The term "cyborg" literally means "cybernetic organism" -- a being constructed of both mechanical and organic material. Although traditionally confined to the realms of science fiction, modern medicine and in particular prosthetics have made the term applicable to a number of human beings. Many people who could technically be labelled part-cybernetic, part-organic, have become so as the result of complex medical procedures, usually stemming from medical necessity. Some, however, chose to grant themselves cyborg status in the name of scientific advancement.
Doctors social network Doximity has raised another $17 million at a ballpark $80 million valuation led by Morgenthaler Ventures, TechCrunch understands from sources. We've reached out to the company for confirmation.
We're on the cusp of an era where technological advances could allow Paralympians with souped-up joints and carefully engineered limbs to easily blow past the merely human Olympians - and help ordinary amputees to live extraordinarily normal lives.
Examiner.comRecord outbreak: West Nile virus fueled by climate changeExaminer.comAs if raging forest fires, hurricanes, record drought and increasing tornadoes are not enough, evidence is pointing to climate change as the reason that the West Nile...
Implantable medical devices in the human body have revolutionized medicine. Hundreds of thousands if not millions of pacemakers, cochlear implants and drug pumps are today helping patients live relatively normal lives, but these devices are not without engineering challenges. irst, they require power, which means batteries, and batteries are bulky. In a device like a pacemaker, the battery alone accounts for as much as half the volume of the device. Second, batteries have finite lives. New surgery is needed when they wane.
Stanford electrical engineers have now developed a super-small, implantable cardiac device that gets its power not from batteries but from radio waves transmitted from a small power device on the surface of the body. The implanted device is contained in a cube just 0.8 millimeter on a side. It could fit on the head of pin. The findings, say the researchers, could dramatically alter the scale of medical devices implanted in the human body. The engineers say the research is a major step toward a day when all implants are driven wirelessly. Beyond the heart, they believe such devices might include swallowable endoscopes – so-called "pillcams" that travel the digestive tract – permanent pacemakers and precision brain stimulators – virtually any medical applications where device size and power matter.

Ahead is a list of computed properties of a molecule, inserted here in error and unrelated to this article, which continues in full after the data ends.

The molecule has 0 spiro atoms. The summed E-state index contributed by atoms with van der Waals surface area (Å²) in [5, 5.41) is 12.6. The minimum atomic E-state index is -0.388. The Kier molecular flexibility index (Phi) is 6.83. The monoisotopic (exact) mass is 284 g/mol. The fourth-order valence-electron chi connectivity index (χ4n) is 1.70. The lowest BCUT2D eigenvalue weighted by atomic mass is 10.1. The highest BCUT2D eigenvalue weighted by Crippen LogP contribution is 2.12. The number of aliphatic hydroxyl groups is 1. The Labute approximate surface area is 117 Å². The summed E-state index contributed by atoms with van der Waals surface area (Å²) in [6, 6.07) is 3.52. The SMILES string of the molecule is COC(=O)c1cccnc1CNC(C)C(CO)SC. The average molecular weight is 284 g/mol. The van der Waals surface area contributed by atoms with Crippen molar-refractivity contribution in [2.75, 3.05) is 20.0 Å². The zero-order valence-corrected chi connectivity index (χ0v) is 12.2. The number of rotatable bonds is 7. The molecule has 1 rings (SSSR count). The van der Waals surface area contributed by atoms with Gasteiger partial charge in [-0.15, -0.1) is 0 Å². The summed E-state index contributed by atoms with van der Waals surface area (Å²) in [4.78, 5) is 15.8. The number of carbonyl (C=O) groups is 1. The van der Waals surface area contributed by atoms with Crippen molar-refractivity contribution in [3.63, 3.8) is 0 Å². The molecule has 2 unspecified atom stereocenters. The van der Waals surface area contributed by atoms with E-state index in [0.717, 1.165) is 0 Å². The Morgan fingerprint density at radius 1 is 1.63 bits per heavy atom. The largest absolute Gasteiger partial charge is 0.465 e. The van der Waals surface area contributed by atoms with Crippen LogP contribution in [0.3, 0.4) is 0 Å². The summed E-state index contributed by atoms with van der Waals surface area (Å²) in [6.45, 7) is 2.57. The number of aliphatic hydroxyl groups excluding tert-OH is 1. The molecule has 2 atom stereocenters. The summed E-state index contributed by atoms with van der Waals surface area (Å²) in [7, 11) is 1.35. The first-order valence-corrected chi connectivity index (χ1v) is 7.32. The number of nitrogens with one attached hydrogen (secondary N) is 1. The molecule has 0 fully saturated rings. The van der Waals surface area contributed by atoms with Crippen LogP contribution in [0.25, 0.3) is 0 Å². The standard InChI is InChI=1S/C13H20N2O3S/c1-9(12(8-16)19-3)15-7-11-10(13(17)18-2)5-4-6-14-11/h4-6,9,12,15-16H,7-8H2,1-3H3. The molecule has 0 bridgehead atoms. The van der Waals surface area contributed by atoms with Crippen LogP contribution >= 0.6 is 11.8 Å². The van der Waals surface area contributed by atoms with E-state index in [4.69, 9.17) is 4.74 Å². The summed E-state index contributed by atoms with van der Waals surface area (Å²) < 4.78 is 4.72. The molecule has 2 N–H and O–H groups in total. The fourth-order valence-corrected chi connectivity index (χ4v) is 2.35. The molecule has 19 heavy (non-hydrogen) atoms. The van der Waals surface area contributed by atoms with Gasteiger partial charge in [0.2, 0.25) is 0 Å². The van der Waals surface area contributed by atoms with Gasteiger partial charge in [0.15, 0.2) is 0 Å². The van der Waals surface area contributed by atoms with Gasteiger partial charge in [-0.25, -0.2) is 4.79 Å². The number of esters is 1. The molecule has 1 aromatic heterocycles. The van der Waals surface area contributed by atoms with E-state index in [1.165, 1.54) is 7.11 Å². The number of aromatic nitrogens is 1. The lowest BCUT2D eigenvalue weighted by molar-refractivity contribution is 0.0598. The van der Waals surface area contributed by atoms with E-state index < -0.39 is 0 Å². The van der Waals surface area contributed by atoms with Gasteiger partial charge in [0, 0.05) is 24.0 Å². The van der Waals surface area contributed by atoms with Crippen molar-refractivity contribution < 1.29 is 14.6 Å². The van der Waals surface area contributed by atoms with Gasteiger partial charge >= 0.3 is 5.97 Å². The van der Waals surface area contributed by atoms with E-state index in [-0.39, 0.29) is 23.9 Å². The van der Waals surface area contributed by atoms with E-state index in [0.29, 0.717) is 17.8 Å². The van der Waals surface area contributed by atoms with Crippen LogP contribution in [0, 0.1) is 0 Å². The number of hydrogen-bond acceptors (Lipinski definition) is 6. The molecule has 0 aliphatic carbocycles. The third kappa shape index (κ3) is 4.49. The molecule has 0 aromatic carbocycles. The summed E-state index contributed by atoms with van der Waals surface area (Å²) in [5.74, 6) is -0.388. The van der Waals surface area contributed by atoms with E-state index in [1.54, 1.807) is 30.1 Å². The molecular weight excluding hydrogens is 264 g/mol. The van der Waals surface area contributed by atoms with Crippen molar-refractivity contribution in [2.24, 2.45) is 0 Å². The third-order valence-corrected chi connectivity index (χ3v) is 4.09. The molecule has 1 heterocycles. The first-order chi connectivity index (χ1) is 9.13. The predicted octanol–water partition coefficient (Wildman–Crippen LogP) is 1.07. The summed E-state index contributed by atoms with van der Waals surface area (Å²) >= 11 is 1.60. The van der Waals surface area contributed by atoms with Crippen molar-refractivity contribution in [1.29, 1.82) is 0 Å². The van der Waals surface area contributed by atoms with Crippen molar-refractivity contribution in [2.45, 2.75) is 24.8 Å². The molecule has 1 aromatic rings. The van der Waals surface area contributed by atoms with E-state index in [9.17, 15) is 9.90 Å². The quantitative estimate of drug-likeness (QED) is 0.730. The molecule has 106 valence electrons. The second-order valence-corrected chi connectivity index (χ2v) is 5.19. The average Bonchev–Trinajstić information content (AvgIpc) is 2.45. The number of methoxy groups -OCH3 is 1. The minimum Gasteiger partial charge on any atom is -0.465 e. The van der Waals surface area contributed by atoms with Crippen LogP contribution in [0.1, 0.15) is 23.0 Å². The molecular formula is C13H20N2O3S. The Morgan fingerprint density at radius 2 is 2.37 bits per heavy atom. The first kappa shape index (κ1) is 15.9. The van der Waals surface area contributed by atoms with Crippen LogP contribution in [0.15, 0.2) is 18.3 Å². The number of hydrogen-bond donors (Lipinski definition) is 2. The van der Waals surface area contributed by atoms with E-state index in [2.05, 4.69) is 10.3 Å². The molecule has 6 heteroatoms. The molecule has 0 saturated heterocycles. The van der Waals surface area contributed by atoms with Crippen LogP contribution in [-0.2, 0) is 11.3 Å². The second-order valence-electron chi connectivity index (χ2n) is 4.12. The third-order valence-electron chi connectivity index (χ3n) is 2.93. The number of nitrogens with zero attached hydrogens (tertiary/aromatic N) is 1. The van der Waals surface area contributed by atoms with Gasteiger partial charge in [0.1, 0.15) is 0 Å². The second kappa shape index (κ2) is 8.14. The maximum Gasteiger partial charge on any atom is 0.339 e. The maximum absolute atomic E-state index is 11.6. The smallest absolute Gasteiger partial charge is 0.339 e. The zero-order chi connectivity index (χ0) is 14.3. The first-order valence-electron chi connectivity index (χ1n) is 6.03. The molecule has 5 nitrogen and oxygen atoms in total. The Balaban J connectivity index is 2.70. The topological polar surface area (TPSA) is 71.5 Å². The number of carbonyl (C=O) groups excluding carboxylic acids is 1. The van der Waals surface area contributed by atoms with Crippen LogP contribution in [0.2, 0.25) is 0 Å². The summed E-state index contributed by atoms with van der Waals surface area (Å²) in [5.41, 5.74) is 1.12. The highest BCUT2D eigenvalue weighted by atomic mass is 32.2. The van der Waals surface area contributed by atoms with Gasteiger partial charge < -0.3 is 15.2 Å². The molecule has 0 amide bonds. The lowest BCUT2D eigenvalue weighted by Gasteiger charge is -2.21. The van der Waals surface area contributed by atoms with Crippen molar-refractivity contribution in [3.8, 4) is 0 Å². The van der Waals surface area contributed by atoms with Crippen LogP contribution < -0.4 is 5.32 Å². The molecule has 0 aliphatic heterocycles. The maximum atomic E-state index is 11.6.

"Wireless power solves both challenges," said Ada Poon, assistant professor of electrical engineering, who headed up the research. She was assisted by Sanghoek Kim and John Ho, both doctoral candidates in her lab. Last year, Poon made headlines when she demonstrated a wirelessly powered, self-propelled device capable of swimming through the bloodstream. To get there she needed to overturn some long-held assumptions about delivery of wireless power through the human body.
Wireless technology facilitates independence for people with speech ...Phys.OrgTechnology to empower people who have impaired speech and mobility as a consequence of illness or a stroke to live independently has been developed by University of Aberdeen...
In the first decision of its kind, a federal judge has ordered state officials to provide a taxpayer-funded sex change for a transsexual prisoner, convicted of murder, after finding the treatment is the only adequate care for the inmate’s gender...
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